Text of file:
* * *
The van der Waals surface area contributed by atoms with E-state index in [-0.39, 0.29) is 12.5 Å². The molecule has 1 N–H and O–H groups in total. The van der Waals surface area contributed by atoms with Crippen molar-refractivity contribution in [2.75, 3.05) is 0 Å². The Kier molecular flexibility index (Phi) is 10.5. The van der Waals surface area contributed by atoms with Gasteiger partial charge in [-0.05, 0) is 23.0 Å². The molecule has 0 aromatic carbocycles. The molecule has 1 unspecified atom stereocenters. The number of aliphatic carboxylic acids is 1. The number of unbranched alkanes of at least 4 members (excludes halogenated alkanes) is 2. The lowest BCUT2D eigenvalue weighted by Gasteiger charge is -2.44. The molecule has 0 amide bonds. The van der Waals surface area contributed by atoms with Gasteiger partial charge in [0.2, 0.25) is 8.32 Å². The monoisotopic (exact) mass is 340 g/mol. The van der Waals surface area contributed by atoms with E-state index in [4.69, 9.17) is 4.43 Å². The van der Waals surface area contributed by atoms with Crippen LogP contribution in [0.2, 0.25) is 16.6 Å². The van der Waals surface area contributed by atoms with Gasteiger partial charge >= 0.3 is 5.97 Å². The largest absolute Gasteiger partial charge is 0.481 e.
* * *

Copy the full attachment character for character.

The van der Waals surface area contributed by atoms with E-state index in [-0.39, 0.29) is 12.5 Å². The molecule has 1 N–H and O–H groups in total. The van der Waals surface area contributed by atoms with Crippen molar-refractivity contribution in [2.75, 3.05) is 0 Å². The Kier molecular flexibility index (Phi) is 10.5. The van der Waals surface area contributed by atoms with Gasteiger partial charge in [-0.05, 0) is 23.0 Å². The molecule has 0 aromatic carbocycles. The molecule has 1 unspecified atom stereocenters. The number of aliphatic carboxylic acids is 1. The number of unbranched alkanes of at least 4 members (excludes halogenated alkanes) is 2. The lowest BCUT2D eigenvalue weighted by Gasteiger charge is -2.44. The molecule has 0 amide bonds. The van der Waals surface area contributed by atoms with Gasteiger partial charge in [0.2, 0.25) is 8.32 Å². The monoisotopic (exact) mass is 340 g/mol. The van der Waals surface area contributed by atoms with E-state index in [4.69, 9.17) is 4.43 Å². The van der Waals surface area contributed by atoms with Crippen LogP contribution in [0.2, 0.25) is 16.6 Å². The van der Waals surface area contributed by atoms with Gasteiger partial charge >= 0.3 is 5.97 Å². The largest absolute Gasteiger partial charge is 0.481 e.